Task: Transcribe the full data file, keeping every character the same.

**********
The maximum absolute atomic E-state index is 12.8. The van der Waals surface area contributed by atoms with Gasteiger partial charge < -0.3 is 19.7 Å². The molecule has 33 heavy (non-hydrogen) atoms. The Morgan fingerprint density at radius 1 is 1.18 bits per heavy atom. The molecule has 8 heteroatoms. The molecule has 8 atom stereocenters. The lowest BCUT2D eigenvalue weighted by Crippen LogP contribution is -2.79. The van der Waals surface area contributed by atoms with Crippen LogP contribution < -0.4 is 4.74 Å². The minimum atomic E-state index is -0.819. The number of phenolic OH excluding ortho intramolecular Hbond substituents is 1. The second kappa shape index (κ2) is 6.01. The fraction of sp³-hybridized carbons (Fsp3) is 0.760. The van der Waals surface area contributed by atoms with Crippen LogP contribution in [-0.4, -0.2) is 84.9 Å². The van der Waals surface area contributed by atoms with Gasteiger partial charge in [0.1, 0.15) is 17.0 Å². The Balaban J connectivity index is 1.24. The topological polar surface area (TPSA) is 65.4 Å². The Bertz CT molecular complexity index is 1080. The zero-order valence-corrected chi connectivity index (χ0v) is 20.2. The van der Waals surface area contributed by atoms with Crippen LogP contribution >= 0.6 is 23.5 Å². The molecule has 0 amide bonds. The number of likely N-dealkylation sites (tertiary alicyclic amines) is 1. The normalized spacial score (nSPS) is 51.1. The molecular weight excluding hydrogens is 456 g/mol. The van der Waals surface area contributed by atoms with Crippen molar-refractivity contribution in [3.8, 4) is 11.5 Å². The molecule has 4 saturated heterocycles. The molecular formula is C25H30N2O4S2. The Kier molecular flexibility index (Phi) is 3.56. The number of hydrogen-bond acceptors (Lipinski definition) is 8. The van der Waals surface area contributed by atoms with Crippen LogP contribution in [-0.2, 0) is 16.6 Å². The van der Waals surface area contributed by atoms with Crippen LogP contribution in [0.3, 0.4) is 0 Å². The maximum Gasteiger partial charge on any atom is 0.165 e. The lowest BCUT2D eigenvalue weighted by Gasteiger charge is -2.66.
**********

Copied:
The maximum absolute atomic E-state index is 12.8. The van der Waals surface area contributed by atoms with Gasteiger partial charge < -0.3 is 19.7 Å². The molecule has 33 heavy (non-hydrogen) atoms. The Morgan fingerprint density at radius 1 is 1.18 bits per heavy atom. The molecule has 8 heteroatoms. The molecule has 8 atom stereocenters. The lowest BCUT2D eigenvalue weighted by Crippen LogP contribution is -2.79. The van der Waals surface area contributed by atoms with Crippen LogP contribution < -0.4 is 4.74 Å². The minimum atomic E-state index is -0.819. The number of phenolic OH excluding ortho intramolecular Hbond substituents is 1. The second kappa shape index (κ2) is 6.01. The fraction of sp³-hybridized carbons (Fsp3) is 0.760. The van der Waals surface area contributed by atoms with Crippen LogP contribution in [-0.4, -0.2) is 84.9 Å². The van der Waals surface area contributed by atoms with Gasteiger partial charge in [0.1, 0.15) is 17.0 Å². The Balaban J connectivity index is 1.24. The topological polar surface area (TPSA) is 65.4 Å². The Bertz CT molecular complexity index is 1080. The zero-order valence-corrected chi connectivity index (χ0v) is 20.2. The van der Waals surface area contributed by atoms with Crippen LogP contribution >= 0.6 is 23.5 Å². The molecule has 0 amide bonds. The number of likely N-dealkylation sites (tertiary alicyclic amines) is 1. The normalized spacial score (nSPS) is 51.1. The molecular weight excluding hydrogens is 456 g/mol. The van der Waals surface area contributed by atoms with Crippen molar-refractivity contribution in [3.8, 4) is 11.5 Å². The molecule has 4 saturated heterocycles. The molecular formula is C25H30N2O4S2. The Kier molecular flexibility index (Phi) is 3.56. The number of hydrogen-bond acceptors (Lipinski definition) is 8. The van der Waals surface area contributed by atoms with Crippen LogP contribution in [-0.2, 0) is 16.6 Å². The van der Waals surface area contributed by atoms with Crippen LogP contribution in [0.3, 0.4) is 0 Å². The maximum Gasteiger partial charge on any atom is 0.165 e. The lowest BCUT2D eigenvalue weighted by Gasteiger charge is -2.66.